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Live Reviews : Europe @ Enmore Theatre, Sydney 22/05/2018

By on May 23, 2018

Simple fact – Europe rock! Through a career that has been in some ways created by, and in some ways chained to ‘that song’ Europe have doggedly forged ahead, preserving a strong emphasis on credibility. With a batch of thumping classic hard rocking tunes that have at times surprised with their gusto, they’ve gained the type of loyal audience that it takes for any band to maintain relevancy in a 30+ year career.

The ‘Walk the Earth’ tour is a title that should obviously be taken literally as it finds them visiting the far-flung reaches of the planet, including the first-ever visit to Australia. It appears they intend to make up for lost time as they come brandishing a mammoth 25+ song setlist that leaves no doubt of their fierce chops and continued stature at the top of the pile of a new generation of classic rock bands.

Old heads and younger converts mingle excitedly in the fullish and familiar surroundings of the Enmore Theatre and as the band hit the stage to the heavy stomp of new album title track ‘Walk the Earth’ and it’s opening partner ‘The Siege’  there is a veritable crunch and gravity to their sound, this is a belting band with something to prove. The irresistible riff and sing along of ‘Rock the Night’ comes with a nod to locals with a segue into ‘Whole Lotta Rosie’ and as ‘Scream of Anger’, ‘Danger on the Track’ and ‘Firebox’ make a forceful impact it is clear this is a band with serious intent.

Not the fluffy haired pop rock that some uninitiated may expect, the Europe of today is a honed and heavy classic rock beast with more in common with a ‘Kasmir’ totting Led Zep than an 80’s Bon Jovi type sing along. This hammer of the god’s approach has been the making of the band, they have increasingly embraced a 70’s aesthetic with songs that draw a direct line to bands like UFO and Deep Purple, and hold them in good stead, proving them to be one of the historically substantial bands they are becoming.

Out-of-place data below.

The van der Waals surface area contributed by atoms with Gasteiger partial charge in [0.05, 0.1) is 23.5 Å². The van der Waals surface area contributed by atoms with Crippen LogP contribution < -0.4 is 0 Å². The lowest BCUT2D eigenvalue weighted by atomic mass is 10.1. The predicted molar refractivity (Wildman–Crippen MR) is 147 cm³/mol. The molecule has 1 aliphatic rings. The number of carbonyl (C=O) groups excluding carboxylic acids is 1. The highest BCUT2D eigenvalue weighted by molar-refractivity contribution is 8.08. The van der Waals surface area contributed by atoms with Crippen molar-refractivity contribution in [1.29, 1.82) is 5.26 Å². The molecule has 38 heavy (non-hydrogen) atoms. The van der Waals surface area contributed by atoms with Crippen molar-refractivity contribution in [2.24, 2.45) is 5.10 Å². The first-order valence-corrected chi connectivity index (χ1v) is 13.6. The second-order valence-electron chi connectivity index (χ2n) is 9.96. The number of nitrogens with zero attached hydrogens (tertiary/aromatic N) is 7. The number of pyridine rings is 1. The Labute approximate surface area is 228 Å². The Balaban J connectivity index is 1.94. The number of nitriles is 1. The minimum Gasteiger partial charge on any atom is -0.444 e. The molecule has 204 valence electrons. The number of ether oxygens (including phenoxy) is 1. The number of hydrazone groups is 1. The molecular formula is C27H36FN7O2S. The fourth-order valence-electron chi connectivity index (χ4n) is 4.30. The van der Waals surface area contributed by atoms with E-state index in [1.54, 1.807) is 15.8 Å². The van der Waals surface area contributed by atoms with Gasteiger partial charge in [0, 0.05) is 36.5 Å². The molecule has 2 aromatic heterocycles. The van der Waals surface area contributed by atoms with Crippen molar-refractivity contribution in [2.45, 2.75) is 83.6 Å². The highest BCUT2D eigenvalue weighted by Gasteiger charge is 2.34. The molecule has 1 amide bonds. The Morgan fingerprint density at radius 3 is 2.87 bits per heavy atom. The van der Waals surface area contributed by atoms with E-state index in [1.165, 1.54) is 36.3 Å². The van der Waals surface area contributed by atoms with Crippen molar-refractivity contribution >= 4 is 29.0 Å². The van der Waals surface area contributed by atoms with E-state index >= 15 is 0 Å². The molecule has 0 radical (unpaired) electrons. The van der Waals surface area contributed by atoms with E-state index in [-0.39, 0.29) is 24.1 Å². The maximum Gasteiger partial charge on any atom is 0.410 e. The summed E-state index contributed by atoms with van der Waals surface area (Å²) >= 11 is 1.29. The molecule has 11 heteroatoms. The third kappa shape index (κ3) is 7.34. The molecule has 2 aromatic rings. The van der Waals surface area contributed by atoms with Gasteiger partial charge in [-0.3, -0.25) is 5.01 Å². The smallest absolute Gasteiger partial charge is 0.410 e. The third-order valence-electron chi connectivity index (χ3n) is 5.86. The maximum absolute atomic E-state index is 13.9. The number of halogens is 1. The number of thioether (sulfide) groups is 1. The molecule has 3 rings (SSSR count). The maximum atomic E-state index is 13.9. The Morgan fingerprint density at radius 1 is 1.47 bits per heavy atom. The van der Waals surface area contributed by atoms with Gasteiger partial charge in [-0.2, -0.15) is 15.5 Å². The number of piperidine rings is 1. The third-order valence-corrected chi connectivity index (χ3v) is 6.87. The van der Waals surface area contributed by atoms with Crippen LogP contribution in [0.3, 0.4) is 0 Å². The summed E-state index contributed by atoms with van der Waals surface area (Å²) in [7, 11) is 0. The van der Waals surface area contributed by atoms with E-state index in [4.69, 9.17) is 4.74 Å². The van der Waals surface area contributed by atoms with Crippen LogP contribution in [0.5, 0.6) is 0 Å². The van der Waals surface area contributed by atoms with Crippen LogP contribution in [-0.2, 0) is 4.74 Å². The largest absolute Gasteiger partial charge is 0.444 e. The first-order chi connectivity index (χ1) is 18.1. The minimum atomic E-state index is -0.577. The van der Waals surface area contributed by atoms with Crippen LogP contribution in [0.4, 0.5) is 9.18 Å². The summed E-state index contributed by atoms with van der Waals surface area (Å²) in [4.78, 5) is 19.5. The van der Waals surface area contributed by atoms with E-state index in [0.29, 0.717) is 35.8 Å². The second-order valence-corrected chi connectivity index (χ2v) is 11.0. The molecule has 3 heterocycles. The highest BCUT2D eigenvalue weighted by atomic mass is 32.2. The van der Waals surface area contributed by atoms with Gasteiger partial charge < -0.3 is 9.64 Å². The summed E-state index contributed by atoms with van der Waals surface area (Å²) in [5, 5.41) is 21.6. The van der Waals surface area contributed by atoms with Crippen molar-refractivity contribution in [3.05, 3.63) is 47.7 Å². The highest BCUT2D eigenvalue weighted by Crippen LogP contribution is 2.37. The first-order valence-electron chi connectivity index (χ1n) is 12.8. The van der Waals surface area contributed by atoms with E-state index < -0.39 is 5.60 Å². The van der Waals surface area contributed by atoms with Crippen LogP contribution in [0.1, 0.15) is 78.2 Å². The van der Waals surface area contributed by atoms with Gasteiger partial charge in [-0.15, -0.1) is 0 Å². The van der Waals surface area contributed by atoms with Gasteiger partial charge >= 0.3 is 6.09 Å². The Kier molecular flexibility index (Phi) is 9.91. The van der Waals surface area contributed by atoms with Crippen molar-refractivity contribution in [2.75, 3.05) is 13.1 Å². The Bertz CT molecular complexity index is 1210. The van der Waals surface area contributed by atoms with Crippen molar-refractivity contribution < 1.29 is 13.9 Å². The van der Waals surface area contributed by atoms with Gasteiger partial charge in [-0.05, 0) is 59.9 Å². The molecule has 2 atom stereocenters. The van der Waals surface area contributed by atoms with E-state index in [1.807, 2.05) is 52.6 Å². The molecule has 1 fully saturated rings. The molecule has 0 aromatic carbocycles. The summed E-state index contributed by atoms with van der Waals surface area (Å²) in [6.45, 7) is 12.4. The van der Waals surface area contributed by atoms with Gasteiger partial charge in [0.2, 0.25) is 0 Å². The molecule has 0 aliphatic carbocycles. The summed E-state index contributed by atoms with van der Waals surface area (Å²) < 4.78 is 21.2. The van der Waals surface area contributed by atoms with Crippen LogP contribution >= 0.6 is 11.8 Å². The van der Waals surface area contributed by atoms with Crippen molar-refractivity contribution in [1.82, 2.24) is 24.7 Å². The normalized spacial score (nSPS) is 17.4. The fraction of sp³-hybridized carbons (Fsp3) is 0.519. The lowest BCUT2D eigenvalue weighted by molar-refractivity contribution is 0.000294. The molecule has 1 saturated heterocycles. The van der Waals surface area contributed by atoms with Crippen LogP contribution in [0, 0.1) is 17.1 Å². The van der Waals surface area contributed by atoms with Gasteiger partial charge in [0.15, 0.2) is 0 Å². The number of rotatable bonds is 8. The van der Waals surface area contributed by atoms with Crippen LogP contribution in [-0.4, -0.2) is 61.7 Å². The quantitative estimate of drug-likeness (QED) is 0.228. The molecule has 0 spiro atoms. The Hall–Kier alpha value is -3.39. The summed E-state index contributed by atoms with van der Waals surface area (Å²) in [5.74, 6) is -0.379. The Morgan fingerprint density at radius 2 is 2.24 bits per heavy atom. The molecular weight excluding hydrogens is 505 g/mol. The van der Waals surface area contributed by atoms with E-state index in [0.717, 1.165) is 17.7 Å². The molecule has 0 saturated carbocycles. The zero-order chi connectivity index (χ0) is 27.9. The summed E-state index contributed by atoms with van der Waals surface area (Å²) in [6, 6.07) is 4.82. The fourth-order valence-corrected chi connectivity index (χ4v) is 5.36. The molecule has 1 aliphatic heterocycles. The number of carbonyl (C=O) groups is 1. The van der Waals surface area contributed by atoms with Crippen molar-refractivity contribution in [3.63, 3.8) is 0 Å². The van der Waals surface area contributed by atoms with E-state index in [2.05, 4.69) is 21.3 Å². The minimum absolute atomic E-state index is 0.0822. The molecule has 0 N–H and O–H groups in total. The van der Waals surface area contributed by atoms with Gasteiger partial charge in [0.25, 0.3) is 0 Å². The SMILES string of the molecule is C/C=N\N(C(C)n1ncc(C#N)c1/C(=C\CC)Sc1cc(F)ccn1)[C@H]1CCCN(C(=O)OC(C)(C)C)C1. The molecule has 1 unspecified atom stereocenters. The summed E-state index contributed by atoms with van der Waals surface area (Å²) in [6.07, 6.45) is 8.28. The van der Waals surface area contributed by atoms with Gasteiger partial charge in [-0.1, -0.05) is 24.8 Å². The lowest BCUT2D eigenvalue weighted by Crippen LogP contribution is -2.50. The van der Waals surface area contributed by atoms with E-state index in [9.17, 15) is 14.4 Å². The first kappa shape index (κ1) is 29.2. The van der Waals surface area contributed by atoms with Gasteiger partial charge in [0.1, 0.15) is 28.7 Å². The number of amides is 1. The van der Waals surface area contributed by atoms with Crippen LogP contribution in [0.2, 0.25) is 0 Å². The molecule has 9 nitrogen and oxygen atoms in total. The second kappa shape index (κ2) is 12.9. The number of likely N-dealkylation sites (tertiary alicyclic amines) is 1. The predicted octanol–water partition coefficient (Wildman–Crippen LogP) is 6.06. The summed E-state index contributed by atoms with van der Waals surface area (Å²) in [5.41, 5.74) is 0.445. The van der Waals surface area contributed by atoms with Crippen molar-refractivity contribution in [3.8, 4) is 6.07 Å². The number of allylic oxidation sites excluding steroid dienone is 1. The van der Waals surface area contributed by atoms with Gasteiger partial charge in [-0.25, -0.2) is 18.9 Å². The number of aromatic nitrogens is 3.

Joey Tempest shows himself as a charismatic, earnest and engaging frontman, a pounding rhythm section, the underated keys are a strong component and John Norum is fucking sensational as virtuoso guitar. Killer tone and scorching on a succession of classic wood, Norum has long been considered a top-notch player and tonight reinforces this with his blistering fretwork.

To list all the tracks of such a vast set would seem redundant, suffice to say in the two and a half hour set all the key songs and more are aired allowing them to also delve into some of the deeper album tracks that display their heft and showcase their substantial abilities. Since reforming after a break from active duty during most of the ’90’s the band has released a brace of albums that have increasingly built upon their earlier material and it is here that the real gold is to be found. Songs like ‘Last Look at Eden’, ‘Turn to Dust’, ‘Days of Rock ‘n’ Roll’  and ‘War of Kings’ amongst others are classics for the ages and show a band at the height of their powers with a future that will be worth following. Having said that any band that can pull out timeless tunes like ‘Superstitious’, ‘Open Your Heart’, ‘Prisoners in Paradise’ and the surprising inclusion of deep, deep tracks like ‘Stormwind’ and ‘Seven Doors Hotel’ show a band that really has had ‘it’ from the very beginning. And then shit, they go and hit you with ‘Carrie’ and ‘Cherokee’ as if to underline the fact that they’ve got fucking great songs for days.

The set has had to be split into two with a break in the middle to give everyone a breather and to take in the weight of such an impressive performance, this band has a talent pool the size of a rather large continent. No need for an opening act, just a night of undiluted Europe, all killer no filler and Joey’s winning smile. ‘Girl From Lebanon’, ‘Heart of Stone’ and ‘Let the Good Times Rock’ and others blast by, all solid, all hooky as hell and all essential elements of an imperious display by a sometimes underestimated band.

Encore time gives us the catchy bounce of the aforementioned ‘Cherokee’ and of course the only possible way to bring this set to its logical conclusion is the undeniable keyboard hook and sing along pomp of ‘that song’, the world-conquering mega-hit ‘The Final Countdown’. Never their greatest song but the signature for a fun catchy pop/rock tune that has effortlessly connected with billions and is a serious contender for the guilty pleasure of the last millennium.

So, a consummate performance from a band that has been nailing it for decades and it appears will continue to do so for years to come. The halls and pillars of classic rock are in very safe hands indeed. Europe rocked the night.

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